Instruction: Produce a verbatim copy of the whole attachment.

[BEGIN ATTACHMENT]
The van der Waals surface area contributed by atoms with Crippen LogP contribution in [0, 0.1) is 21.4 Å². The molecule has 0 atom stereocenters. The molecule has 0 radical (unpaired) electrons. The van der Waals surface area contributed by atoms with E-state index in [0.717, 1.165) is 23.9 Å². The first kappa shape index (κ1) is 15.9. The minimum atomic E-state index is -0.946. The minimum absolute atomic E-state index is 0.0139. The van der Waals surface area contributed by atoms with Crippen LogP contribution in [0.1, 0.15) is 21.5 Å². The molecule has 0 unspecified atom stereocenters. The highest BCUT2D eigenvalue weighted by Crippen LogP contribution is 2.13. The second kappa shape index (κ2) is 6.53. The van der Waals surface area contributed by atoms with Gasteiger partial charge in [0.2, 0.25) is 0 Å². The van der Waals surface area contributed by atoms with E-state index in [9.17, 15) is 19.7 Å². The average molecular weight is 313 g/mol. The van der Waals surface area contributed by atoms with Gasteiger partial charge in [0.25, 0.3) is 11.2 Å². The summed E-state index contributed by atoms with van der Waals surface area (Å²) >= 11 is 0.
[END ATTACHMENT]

The van der Waals surface area contributed by atoms with Crippen LogP contribution in [0, 0.1) is 21.4 Å². The molecule has 0 atom stereocenters. The molecule has 0 radical (unpaired) electrons. The van der Waals surface area contributed by atoms with E-state index in [0.717, 1.165) is 23.9 Å². The first kappa shape index (κ1) is 15.9. The minimum atomic E-state index is -0.946. The minimum absolute atomic E-state index is 0.0139. The van der Waals surface area contributed by atoms with Crippen LogP contribution in [0.1, 0.15) is 21.5 Å². The molecule has 0 unspecified atom stereocenters. The highest BCUT2D eigenvalue weighted by Crippen LogP contribution is 2.13. The second kappa shape index (κ2) is 6.53. The van der Waals surface area contributed by atoms with Gasteiger partial charge in [0.2, 0.25) is 0 Å². The van der Waals surface area contributed by atoms with E-state index in [9.17, 15) is 19.7 Å². The average molecular weight is 313 g/mol. The van der Waals surface area contributed by atoms with Gasteiger partial charge in [0.25, 0.3) is 11.2 Å². The summed E-state index contributed by atoms with van der Waals surface area (Å²) >= 11 is 0.